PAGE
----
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The Power to Heal

Samantha Hsieh, BS1; Eric Laurent Maranda, BS2; Tarek Salih, BS1; Austin Nguyen, BS3; Amanda M. Marsh, BS3; Joaquin J Jimenez, MD2
[+] Author Affiliations
1Washington University School of Medicine, St Louis, Missouri
2Department of Dermatology and Cutaneous Surgery, University of Miami Miller School of Medicine, Miami, Florida
3Creighton University School of Medicine, Omaha, Nebraska
JAMA Dermatol. 2016;152(8):954. doi:10.1001/jamadermatol.2015.4236.
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Blood gushing out from skin that was ruthlessly sliced open; all of us have experienced a wound that needed healing. The oldest known record of wound care is a Mesopotamian clay tablet written around 2200 bce that details the “3 healing gestures”: cleaning injuries with beer; preparing plaster wound dressings out of oil, vegetation, mud, or clay; and wrapping the wound with a bandage soaked in wine and turpentine.1,2 The Egyptians are credited with pioneering adhesive bandages and the use of honey in wound care,1 which we now know has anti-inflammatory, antiseptic, and antibacterial properties, including the ability to kill methicillin-resistant Staphylococcus aureus.2 The Egyptians also painted wounds with a green paint made out of copper, which is deadly to bacteria. In addition, Egyptian embalming to wrap dead bodies and prevent decomposition is thought to have influenced the development of infection control.1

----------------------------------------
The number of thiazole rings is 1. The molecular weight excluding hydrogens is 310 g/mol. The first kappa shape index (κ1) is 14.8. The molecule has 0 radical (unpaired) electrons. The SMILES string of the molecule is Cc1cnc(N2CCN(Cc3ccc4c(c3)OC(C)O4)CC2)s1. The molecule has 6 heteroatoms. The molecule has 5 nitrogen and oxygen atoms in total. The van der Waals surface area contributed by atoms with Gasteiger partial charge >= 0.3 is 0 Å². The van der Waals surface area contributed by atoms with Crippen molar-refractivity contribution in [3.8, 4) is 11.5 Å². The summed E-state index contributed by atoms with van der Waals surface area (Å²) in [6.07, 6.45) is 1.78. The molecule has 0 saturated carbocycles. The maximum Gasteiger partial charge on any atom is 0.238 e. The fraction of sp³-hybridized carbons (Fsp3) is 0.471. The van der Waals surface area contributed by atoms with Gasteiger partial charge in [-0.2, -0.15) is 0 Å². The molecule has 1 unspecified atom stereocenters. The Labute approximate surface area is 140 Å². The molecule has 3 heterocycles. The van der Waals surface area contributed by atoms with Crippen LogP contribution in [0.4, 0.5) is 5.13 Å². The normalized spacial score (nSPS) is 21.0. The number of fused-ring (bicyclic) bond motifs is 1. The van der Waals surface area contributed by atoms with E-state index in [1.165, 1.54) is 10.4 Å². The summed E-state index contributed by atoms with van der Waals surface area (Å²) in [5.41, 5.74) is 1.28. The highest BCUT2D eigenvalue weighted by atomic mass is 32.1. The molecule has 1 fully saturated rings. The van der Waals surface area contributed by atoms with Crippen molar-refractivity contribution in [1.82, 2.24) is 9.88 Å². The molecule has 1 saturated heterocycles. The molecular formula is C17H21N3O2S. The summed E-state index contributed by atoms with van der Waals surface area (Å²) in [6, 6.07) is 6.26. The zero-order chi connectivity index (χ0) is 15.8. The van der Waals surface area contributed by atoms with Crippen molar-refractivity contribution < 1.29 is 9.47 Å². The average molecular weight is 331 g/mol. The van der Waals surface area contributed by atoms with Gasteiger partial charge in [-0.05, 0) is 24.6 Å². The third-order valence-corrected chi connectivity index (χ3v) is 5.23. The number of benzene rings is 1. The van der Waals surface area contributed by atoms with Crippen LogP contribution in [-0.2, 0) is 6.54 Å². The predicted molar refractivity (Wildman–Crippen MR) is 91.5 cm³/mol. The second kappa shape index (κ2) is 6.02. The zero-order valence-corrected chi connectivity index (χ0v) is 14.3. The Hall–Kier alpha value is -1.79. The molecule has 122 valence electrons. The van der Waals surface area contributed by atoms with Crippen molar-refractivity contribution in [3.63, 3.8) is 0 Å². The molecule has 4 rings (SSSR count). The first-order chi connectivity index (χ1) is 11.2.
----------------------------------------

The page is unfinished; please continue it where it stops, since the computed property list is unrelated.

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The American Medical Association is accredited by the Accreditation Council for Continuing Medical Education to provide continuing medical education for physicians. The AMA designates this journal-based CME activity for a maximum of 1 AMA PRA Category 1 CreditTM per course. Physicians should claim only the credit commensurate with the extent of their participation in the activity. Physicians who complete the CME course and score at least 80% correct on the quiz are eligible for AMA PRA Category 1 CreditTM.
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